Museum repairs the “ripples” of Rembrandt’s “Night Watch”

THE HAGUE – Rembrandt van Rijn’s iconic painting “The Night Watch” will be stretched to remove distortions in its upper left corner, the National Museum of the Netherlands said on Wednesday.

The 379.5 x 453.5 centimeter (149.4 x 178.5 inch) canvas will be removed from its wooden stretcher next month and placed on a new one to remove ripples caused when the world famous paint was housed in a temporary gallery while the The Rijksmuseum underwent extensive renovations from 2003 to 2013.

The oil painting on canvas depicts a civilian militia from Amsterdam and shows Rembrandt’s renowned use of light and composition to create a dynamic scene filled with figures.

The museum said the ripples were likely caused by “excessive climatic fluctuations in the gallery” where she hangs during reconstruction work on her iconic house in Amsterdam.

“We think this is very important for the long term preservation of the paint. The deformation (is) then supposed to relax and the painting will then take on a flatter and more uniform surface, ”said Petria Noble, museum conservation manager.

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The painting has undergone many restorations during its life. It was placed on its current wooden frame in 1975. Once the painting has been reassembled, the museum will decide if further restoration work is necessary.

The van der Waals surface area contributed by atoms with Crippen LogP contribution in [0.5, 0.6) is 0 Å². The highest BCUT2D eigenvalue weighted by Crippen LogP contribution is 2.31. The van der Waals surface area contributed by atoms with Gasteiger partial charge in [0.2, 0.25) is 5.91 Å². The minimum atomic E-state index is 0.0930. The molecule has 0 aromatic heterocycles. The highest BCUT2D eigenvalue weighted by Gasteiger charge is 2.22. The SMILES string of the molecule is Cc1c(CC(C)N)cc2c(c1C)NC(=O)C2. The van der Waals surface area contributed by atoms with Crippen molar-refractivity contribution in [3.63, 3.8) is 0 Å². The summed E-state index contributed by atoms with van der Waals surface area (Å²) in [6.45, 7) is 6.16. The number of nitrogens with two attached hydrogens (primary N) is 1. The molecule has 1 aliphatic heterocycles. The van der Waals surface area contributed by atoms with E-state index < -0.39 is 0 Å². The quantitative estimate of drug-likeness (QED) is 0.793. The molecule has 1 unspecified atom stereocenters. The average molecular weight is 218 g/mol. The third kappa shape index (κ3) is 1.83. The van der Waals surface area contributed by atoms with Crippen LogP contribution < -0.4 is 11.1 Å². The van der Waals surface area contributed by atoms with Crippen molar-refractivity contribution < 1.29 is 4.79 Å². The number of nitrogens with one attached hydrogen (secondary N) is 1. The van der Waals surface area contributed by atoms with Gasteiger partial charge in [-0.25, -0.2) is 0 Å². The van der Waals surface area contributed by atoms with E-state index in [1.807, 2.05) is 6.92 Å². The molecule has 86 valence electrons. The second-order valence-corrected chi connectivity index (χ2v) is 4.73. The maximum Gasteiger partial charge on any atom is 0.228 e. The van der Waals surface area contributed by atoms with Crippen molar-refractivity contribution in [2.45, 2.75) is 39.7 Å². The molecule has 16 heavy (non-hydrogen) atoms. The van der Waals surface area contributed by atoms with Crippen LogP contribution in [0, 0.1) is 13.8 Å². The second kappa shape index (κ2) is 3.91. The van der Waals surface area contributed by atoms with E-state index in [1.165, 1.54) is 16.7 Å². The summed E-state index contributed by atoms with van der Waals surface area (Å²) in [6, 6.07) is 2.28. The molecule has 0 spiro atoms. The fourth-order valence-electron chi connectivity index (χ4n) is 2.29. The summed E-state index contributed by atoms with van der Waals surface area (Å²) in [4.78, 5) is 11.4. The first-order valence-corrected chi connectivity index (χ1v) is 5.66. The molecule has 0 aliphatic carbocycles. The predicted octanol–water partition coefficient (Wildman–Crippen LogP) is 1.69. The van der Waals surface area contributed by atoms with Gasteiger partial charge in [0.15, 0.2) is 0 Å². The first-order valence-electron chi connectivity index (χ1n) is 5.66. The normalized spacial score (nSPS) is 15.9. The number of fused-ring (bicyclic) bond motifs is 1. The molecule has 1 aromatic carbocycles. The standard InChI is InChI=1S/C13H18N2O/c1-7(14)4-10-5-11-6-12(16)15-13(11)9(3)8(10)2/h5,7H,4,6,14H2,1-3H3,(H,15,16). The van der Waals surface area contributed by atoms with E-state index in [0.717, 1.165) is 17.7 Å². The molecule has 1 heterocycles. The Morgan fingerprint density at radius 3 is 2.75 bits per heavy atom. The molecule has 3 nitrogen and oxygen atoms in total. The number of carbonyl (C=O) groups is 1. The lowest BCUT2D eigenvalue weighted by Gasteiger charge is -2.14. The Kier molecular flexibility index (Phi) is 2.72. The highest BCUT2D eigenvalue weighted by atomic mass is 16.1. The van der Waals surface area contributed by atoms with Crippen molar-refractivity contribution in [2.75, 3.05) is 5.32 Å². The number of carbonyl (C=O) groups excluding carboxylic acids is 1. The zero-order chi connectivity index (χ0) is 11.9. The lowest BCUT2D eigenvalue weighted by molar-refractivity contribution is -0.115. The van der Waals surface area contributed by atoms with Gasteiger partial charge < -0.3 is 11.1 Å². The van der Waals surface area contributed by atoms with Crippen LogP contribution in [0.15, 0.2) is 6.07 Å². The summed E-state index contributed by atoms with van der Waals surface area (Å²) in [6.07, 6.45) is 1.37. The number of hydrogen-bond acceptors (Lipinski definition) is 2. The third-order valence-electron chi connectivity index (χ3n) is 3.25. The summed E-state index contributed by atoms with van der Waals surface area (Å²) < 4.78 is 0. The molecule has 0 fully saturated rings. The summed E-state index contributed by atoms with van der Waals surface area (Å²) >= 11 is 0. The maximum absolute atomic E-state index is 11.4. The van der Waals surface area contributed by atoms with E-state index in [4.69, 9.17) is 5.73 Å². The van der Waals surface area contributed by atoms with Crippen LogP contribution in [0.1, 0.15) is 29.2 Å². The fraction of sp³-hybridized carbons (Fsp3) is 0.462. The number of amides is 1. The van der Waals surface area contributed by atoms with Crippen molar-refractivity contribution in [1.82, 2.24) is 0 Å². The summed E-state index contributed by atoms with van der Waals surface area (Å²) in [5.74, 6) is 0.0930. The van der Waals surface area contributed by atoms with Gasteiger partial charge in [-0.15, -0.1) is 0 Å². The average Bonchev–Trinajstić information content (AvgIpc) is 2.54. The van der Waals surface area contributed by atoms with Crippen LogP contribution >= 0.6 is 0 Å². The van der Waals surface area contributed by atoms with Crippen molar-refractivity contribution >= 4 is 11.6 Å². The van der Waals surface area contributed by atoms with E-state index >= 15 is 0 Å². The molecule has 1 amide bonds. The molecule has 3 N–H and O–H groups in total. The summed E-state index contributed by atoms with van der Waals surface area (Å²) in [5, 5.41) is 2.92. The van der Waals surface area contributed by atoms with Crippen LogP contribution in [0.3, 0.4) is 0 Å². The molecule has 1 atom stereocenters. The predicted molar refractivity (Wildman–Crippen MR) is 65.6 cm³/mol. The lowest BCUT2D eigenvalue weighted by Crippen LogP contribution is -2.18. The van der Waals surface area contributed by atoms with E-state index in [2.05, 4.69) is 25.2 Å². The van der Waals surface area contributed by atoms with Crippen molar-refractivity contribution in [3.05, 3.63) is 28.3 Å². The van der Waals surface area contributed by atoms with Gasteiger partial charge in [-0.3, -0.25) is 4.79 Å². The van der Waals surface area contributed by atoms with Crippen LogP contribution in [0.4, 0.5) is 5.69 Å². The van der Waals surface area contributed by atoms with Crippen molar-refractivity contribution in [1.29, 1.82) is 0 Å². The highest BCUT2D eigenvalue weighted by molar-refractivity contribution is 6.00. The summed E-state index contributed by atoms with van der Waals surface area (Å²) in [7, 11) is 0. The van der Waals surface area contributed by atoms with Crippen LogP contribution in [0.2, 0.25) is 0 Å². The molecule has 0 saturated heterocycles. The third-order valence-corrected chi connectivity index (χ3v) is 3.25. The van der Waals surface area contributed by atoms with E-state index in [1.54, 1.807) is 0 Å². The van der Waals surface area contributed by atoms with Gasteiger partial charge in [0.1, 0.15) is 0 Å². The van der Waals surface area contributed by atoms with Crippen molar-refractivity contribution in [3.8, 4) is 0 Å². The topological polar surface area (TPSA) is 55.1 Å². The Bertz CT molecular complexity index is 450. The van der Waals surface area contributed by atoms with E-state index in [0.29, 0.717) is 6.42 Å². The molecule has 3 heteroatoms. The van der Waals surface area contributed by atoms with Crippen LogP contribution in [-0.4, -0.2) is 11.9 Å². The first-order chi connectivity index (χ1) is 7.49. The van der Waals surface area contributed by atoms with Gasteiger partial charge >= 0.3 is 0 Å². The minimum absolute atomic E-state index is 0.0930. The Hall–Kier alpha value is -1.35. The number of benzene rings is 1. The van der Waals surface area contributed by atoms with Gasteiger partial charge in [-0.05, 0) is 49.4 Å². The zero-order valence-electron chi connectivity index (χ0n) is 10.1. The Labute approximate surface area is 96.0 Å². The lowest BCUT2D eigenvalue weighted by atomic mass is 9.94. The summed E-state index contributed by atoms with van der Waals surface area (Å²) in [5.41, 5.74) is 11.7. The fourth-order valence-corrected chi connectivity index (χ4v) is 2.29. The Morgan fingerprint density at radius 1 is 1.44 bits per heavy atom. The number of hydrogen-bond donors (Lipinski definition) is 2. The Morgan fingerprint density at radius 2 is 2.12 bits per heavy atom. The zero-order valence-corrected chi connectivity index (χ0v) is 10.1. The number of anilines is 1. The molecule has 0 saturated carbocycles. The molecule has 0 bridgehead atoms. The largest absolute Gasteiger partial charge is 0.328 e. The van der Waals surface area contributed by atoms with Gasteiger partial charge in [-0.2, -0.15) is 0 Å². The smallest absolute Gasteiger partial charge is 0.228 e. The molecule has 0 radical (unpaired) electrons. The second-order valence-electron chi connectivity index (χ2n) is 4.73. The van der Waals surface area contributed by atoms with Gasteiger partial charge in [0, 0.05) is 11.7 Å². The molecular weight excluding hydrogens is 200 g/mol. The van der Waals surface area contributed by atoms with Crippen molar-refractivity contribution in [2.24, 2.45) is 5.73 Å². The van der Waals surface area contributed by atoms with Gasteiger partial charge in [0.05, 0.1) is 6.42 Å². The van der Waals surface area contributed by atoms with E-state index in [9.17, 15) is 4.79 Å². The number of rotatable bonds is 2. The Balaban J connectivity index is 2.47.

The announcement came as the museum wrapped up a long and painstakingly detailed examination of the painting using a battery of high-tech imaging technologies, including scans that revealed a preparatory sketch of the work under the paint.

“It gives us the impression that we can peek over Rembrandt’s shoulder while he was working on ‘The Night Watch’,” said Pieter Roelofs, responsible for painting and museum sculpture.

Experts have long suspected that Rembrandt sketched the work before painting it in 1642. They now have proof.

“This gives us for the first time a real insight into Rembrandt’s creative process. It’s fascinating to see how he went about looking for the right mix, ”Roelofs said. “We have discovered the origins of ‘The Night Watch’.”

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The museum said much of the painting remains in excellent condition, while some areas are “in poor condition, in part due to the many treatments” The Night Watch “has undergone since the 17th century.” He added that the earlier removal of the varnish probably led to the dissolution of the paint on some parts of the work.

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